If your doing some electrical projects you for sure have various heat-shrink tubes laying around. Its primary usage is for wire insulation. I use it often for other tasks. Some of them I would like to share with you.

Step 1: Drill Limit

Take the tube a little bit wider than drill bit you will use. Cut it properly and put it on drill bit. While drilling look at the tube: as soon as it touches surface stop drilling. That way you will never drill through. (In my personal blog http://www.jumbleview.info/2016/04/not-for-insulation-only.html you can find some more rumination regrading this usage).

The clasp on my Kindle cover is magnetic, but the magnet is held in place with a thin piece of fabric, and that began to tear. I slipped a larger piece of heat shrink tubing over the clasp and magnet. Then I heated it to shrink it. It is now the most durable part of the Kindle case. I did an Instructable on it.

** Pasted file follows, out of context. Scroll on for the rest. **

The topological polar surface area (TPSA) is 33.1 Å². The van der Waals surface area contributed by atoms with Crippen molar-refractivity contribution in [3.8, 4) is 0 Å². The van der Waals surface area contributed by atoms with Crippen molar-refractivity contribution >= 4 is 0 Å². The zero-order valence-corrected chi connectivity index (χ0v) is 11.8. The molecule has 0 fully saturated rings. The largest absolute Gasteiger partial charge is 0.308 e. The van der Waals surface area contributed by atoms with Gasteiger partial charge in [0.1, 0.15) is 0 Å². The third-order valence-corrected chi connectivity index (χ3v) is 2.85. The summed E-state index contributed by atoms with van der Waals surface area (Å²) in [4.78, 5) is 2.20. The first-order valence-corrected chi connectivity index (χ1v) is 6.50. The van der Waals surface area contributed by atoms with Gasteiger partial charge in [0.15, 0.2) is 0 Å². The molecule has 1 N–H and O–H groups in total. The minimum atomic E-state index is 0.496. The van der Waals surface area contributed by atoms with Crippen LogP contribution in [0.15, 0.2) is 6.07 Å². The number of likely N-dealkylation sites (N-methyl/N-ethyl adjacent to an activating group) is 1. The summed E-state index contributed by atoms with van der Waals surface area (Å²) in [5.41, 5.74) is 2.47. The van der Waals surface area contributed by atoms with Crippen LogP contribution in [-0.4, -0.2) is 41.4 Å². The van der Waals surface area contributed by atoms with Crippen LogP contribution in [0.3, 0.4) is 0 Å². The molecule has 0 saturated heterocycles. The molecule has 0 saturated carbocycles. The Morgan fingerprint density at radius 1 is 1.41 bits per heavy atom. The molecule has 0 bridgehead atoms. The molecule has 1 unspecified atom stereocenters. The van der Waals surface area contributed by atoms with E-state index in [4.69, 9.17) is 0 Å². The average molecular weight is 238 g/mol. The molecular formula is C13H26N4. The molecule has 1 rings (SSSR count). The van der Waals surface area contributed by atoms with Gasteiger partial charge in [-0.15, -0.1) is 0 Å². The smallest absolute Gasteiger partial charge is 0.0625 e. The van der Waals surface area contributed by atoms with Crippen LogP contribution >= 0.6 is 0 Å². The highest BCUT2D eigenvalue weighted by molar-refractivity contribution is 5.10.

<p>Thanks for comment. Phil. I found your Kindle case fix (but that was not easy among your 300+ projects !). Indeed it is one more nice non-traditional application of heat-shrink.</p>
Drill-hack alone is already very helpful. It's so easy once somebody tells you...
Great job! I specifically like the drill bit hack. That's much better than using tape to do depth drilling. good -ible
<p>Thanks, yes I used tape myself, but have found that tube works better for me.</p>

About This Instructable




Bio: I got my education and initial job experience in Ukraine, but in 1998 moved to California. I work as software engineer in one of Bay ... More »
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